Wagner was the man who gave the Targa its name, played a key role in setting up the sales and dealer network throughout Germany, introduced the factory delivery in Zuffenhausen and managed the company’s VIP customers with exceptional dedication. “The news of his death has touched us all. Our thoughts are with his family,” says Detlev von Platen, Member of the Executive Board Sales and Marketing. “We thank Harald Wagner for his extraordinary dedication on behalf of the brand. His particular commitment to customer relations will never be forgotten.”
Harald Wagner was born in Stuttgart on 28 August 1923. He would later have four younger siblings. His mother was the sister of Dorothea Porsche, née Reitz. As a 13-year-old, he got his first ride in the prototype of the VW Beetle over the Großglockner. In the driver’s seat: Ferdinand Porsche. In the summer of 1945, Wagner fled a Russian POW camp to Öhringen in the German state of Baden-Württemberg. There he began a commercial apprenticeship at a car dealership. Eleven years later, in January 1954, he started working for Porsche as an assistant to the head of domestic sales. Just two months later, the trained salesman had attained the position of Porsche Sales Director for Germany. After 34 years, Wagner retired in 1988. He remained a special representative of the Executive Board and continued to work with the company’s VIP customers for many years.
“It's always a special moment,” Wagner once said of factory deliveries, in which customers personally took delivery of their new Porsche model in Zuffenhausen. As the Director of Sales, he was usually on hand when the special moment took place; he was, after all, the man who had introduced the practice in the first place. He was present, for example, when Gloria von Thurn und Thaxis and star director Herbert von Karajan picked up their 911 models. Wagner enjoyed the theatrical staging of the brand; he always wished for customers to have the opportunity to appreciate the exquisite craftsmanship of their cars at their birthplace.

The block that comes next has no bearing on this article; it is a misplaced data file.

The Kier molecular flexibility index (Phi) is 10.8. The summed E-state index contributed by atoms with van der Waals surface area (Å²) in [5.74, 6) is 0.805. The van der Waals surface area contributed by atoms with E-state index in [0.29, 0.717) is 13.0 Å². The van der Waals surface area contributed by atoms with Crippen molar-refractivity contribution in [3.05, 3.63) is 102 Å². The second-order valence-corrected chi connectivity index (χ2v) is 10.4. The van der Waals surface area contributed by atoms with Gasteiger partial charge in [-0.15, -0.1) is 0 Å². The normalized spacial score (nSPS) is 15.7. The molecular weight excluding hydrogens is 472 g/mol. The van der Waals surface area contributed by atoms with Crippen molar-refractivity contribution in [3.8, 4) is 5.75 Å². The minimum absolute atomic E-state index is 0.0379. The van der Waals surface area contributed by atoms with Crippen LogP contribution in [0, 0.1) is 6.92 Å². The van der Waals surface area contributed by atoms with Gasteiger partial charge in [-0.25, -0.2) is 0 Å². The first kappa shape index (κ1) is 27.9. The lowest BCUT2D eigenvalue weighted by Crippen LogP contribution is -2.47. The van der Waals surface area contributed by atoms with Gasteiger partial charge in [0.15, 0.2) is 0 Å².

Porsche owes not only the factory delivery concept to Wagner, but also the variant designation Targa. The first model was presented in Frankfurt at the IAA in September 1965. Not a Cabriolet, not a Coupé – the Targa was the first safety cabriolet in the world with a fixed roll-over bar to come to the market. It was a completely new concept at the time, and introduced an unprecedented driving experience.
The Targa was Porsche’s answer to more stringent safety requirements for open-top vehicles – particularly on the American market. When it came time to name the new variant, those involved looked to the race circuits on which the brand had been particularly successful. They quickly homed in on the Sicilian “Targa Florio”, a meaningful race in the company’s history of motorsport triumphs. As discussions briefly centred around the name “911 Flori”, Wagner countered: “Why don’t we just say Targa?” The name soon came to define the category. That the Italian term meant “plate” and thus subliminally suggested protection, was not the decisive factor at the moment, but a nice side-effect all the same.